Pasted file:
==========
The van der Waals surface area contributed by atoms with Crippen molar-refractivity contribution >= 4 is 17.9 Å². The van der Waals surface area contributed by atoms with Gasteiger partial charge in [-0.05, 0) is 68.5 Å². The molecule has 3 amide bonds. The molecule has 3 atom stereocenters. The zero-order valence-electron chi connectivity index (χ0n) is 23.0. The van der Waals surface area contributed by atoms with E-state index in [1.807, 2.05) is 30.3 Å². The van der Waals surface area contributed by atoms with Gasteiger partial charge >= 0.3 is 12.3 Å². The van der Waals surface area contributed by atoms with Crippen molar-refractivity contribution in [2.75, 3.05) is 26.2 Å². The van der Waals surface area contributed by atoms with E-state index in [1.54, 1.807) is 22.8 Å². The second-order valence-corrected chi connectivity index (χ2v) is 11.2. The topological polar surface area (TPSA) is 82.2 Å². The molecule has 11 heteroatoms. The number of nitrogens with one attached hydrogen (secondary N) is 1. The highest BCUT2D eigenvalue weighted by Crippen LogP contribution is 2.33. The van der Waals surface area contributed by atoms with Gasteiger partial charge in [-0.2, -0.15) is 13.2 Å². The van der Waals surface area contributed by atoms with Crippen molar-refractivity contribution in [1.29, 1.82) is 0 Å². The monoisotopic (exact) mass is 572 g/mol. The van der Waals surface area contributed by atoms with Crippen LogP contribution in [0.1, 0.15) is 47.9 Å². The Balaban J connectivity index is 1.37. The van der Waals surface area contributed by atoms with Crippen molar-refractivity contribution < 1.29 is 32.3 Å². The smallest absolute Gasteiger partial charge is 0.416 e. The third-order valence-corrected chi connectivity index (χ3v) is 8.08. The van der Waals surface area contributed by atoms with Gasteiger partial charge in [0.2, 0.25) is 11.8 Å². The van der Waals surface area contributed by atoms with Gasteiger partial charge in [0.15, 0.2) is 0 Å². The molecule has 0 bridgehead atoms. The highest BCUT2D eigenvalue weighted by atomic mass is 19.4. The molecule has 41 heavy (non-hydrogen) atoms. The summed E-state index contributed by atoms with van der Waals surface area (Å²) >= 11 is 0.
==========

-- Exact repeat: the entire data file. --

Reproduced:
The van der Waals surface area contributed by atoms with Crippen molar-refractivity contribution >= 4 is 17.9 Å². The van der Waals surface area contributed by atoms with Gasteiger partial charge in [-0.05, 0) is 68.5 Å². The molecule has 3 amide bonds. The molecule has 3 atom stereocenters. The zero-order valence-electron chi connectivity index (χ0n) is 23.0. The van der Waals surface area contributed by atoms with E-state index in [1.807, 2.05) is 30.3 Å². The van der Waals surface area contributed by atoms with Gasteiger partial charge >= 0.3 is 12.3 Å². The van der Waals surface area contributed by atoms with Crippen molar-refractivity contribution in [2.75, 3.05) is 26.2 Å². The van der Waals surface area contributed by atoms with E-state index in [1.54, 1.807) is 22.8 Å². The second-order valence-corrected chi connectivity index (χ2v) is 11.2. The topological polar surface area (TPSA) is 82.2 Å². The molecule has 11 heteroatoms. The number of nitrogens with one attached hydrogen (secondary N) is 1. The highest BCUT2D eigenvalue weighted by Crippen LogP contribution is 2.33. The van der Waals surface area contributed by atoms with Gasteiger partial charge in [-0.2, -0.15) is 13.2 Å². The van der Waals surface area contributed by atoms with Crippen molar-refractivity contribution in [1.29, 1.82) is 0 Å². The monoisotopic (exact) mass is 572 g/mol. The van der Waals surface area contributed by atoms with Crippen LogP contribution in [0.1, 0.15) is 47.9 Å². The Balaban J connectivity index is 1.37. The van der Waals surface area contributed by atoms with Crippen molar-refractivity contribution < 1.29 is 32.3 Å². The smallest absolute Gasteiger partial charge is 0.416 e. The third-order valence-corrected chi connectivity index (χ3v) is 8.08. The van der Waals surface area contributed by atoms with Gasteiger partial charge in [0.2, 0.25) is 11.8 Å². The van der Waals surface area contributed by atoms with Gasteiger partial charge in [0.15, 0.2) is 0 Å². The molecule has 0 bridgehead atoms. The highest BCUT2D eigenvalue weighted by atomic mass is 19.4. The molecule has 41 heavy (non-hydrogen) atoms. The summed E-state index contributed by atoms with van der Waals surface area (Å²) >= 11 is 0.